Duke University’s Board of Trustees passed a Resolution of Tribute and Naming to honor Linda K. George’s many contributions to Duke University. The resolution includes the naming of a new space in the Rueben-Cooke Building on West Campus to foster intellectual and social camaraderie in the Department of Sociology. The new space will be called the Linda K. George Faculty Commons. Read the full text of the resolution here. read more about Board of Trustees pass Resolution in Honor of Linda K. George »
THE PURPOSE PROJECT AT DUKE ANNOUNCES RACE AND THE PROFESSIONS FELLOWS
The Purpose Project at Duke has announced the inaugural cohort of the Race and the Professions Fellowship, a year-long program that will explore the challenges of racial inequities and the work of antiracism in the professions, the broader community, and the world.
Click here to read entire article. read more about Peoples Wins Race and the Professions Fellowship »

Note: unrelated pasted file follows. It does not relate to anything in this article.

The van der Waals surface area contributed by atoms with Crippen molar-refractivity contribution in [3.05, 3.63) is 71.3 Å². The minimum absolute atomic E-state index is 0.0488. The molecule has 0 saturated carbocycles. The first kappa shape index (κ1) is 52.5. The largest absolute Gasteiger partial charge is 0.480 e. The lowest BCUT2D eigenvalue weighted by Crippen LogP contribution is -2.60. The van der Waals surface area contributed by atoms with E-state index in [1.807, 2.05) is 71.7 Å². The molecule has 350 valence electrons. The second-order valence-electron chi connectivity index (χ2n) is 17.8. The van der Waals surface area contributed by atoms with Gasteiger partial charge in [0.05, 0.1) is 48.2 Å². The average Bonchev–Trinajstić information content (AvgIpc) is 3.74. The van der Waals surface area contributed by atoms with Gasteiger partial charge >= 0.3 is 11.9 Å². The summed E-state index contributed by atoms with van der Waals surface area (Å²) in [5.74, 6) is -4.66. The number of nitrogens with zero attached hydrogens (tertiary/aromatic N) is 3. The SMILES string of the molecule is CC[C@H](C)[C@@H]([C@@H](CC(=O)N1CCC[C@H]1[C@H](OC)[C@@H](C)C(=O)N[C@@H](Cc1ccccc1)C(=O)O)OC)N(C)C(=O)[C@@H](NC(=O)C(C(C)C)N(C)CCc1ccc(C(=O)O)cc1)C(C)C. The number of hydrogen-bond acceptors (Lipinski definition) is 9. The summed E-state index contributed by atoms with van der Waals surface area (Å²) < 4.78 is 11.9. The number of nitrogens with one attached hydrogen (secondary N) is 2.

At the beginning of the coronavirus pandemic, there were lots of stories about scrappy manufacturers promising to revamp their factories to start making personal protective equipment in the U.S.
Back in the spring, fuel-cell maker Adaptive Energy retooled part of its factory in Ann Arbor, Mich., to make plastic face shields. Now, 100,000 finished shields are piling up in cardboard boxes on the factory floor — unsold.
Click here to read the entire article. read more about Why Can't America Make Enough N95 Masks? 6 Months Into Pandemic, Shortages Persist »
The willingness of left-leaning religious congregations to engage in political activity has spiked in the Trump era, new research shows.
In particular, many American congregations report becoming substantially more involved in immigration issues, likely in response to the administration’s controversial, hardline stances.